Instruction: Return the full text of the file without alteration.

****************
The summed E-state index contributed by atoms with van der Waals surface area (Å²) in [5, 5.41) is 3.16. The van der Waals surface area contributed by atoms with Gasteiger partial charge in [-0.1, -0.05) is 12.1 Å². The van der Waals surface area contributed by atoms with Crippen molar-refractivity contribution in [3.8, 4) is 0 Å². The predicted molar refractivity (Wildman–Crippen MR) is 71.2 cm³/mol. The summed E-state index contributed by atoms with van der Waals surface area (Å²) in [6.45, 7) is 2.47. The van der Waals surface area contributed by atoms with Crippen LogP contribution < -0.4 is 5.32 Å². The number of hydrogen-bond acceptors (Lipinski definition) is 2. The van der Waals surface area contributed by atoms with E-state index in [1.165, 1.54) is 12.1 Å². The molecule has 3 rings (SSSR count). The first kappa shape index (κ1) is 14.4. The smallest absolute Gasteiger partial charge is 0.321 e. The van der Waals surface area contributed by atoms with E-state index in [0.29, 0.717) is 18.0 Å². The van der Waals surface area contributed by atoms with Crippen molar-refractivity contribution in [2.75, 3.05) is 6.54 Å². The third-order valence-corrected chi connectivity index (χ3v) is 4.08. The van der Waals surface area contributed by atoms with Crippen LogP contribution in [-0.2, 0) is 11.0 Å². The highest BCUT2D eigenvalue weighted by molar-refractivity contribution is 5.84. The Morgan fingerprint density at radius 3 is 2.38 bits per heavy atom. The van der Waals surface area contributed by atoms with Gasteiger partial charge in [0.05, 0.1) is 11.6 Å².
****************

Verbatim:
The summed E-state index contributed by atoms with van der Waals surface area (Å²) in [5, 5.41) is 3.16. The van der Waals surface area contributed by atoms with Gasteiger partial charge in [-0.1, -0.05) is 12.1 Å². The van der Waals surface area contributed by atoms with Crippen molar-refractivity contribution in [3.8, 4) is 0 Å². The predicted molar refractivity (Wildman–Crippen MR) is 71.2 cm³/mol. The summed E-state index contributed by atoms with van der Waals surface area (Å²) in [6.45, 7) is 2.47. The van der Waals surface area contributed by atoms with Crippen LogP contribution < -0.4 is 5.32 Å². The number of hydrogen-bond acceptors (Lipinski definition) is 2. The van der Waals surface area contributed by atoms with E-state index in [1.165, 1.54) is 12.1 Å². The molecule has 3 rings (SSSR count). The first kappa shape index (κ1) is 14.4. The smallest absolute Gasteiger partial charge is 0.321 e. The van der Waals surface area contributed by atoms with E-state index in [0.29, 0.717) is 18.0 Å². The van der Waals surface area contributed by atoms with Crippen molar-refractivity contribution in [2.75, 3.05) is 6.54 Å². The third-order valence-corrected chi connectivity index (χ3v) is 4.08. The van der Waals surface area contributed by atoms with Crippen LogP contribution in [-0.2, 0) is 11.0 Å². The highest BCUT2D eigenvalue weighted by molar-refractivity contribution is 5.84. The Morgan fingerprint density at radius 3 is 2.38 bits per heavy atom. The van der Waals surface area contributed by atoms with Gasteiger partial charge in [0.05, 0.1) is 11.6 Å².